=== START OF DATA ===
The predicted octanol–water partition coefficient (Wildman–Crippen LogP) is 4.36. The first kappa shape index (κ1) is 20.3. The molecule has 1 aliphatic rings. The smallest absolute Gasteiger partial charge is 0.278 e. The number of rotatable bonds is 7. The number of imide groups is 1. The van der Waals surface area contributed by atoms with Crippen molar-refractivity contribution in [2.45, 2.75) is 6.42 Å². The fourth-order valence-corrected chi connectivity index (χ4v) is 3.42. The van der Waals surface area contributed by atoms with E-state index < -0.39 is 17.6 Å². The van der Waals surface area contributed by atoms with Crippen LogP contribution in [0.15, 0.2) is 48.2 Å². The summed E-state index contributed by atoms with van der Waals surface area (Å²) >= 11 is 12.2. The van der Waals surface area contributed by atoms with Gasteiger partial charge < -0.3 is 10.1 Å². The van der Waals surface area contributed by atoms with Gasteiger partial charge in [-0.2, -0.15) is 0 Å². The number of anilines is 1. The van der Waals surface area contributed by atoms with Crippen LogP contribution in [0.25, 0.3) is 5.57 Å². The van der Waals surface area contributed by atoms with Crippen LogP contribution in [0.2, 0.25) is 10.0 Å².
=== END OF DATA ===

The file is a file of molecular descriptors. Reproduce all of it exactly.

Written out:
The predicted octanol–water partition coefficient (Wildman–Crippen LogP) is 4.36. The first kappa shape index (κ1) is 20.3. The molecule has 1 aliphatic rings. The smallest absolute Gasteiger partial charge is 0.278 e. The number of rotatable bonds is 7. The number of imide groups is 1. The van der Waals surface area contributed by atoms with Crippen molar-refractivity contribution in [2.45, 2.75) is 6.42 Å². The fourth-order valence-corrected chi connectivity index (χ4v) is 3.42. The van der Waals surface area contributed by atoms with E-state index < -0.39 is 17.6 Å². The van der Waals surface area contributed by atoms with Crippen LogP contribution in [0.15, 0.2) is 48.2 Å². The summed E-state index contributed by atoms with van der Waals surface area (Å²) >= 11 is 12.2. The van der Waals surface area contributed by atoms with Gasteiger partial charge < -0.3 is 10.1 Å². The van der Waals surface area contributed by atoms with Gasteiger partial charge in [-0.2, -0.15) is 0 Å². The number of anilines is 1. The van der Waals surface area contributed by atoms with Crippen LogP contribution in [0.25, 0.3) is 5.57 Å². The van der Waals surface area contributed by atoms with Crippen LogP contribution in [0.2, 0.25) is 10.0 Å².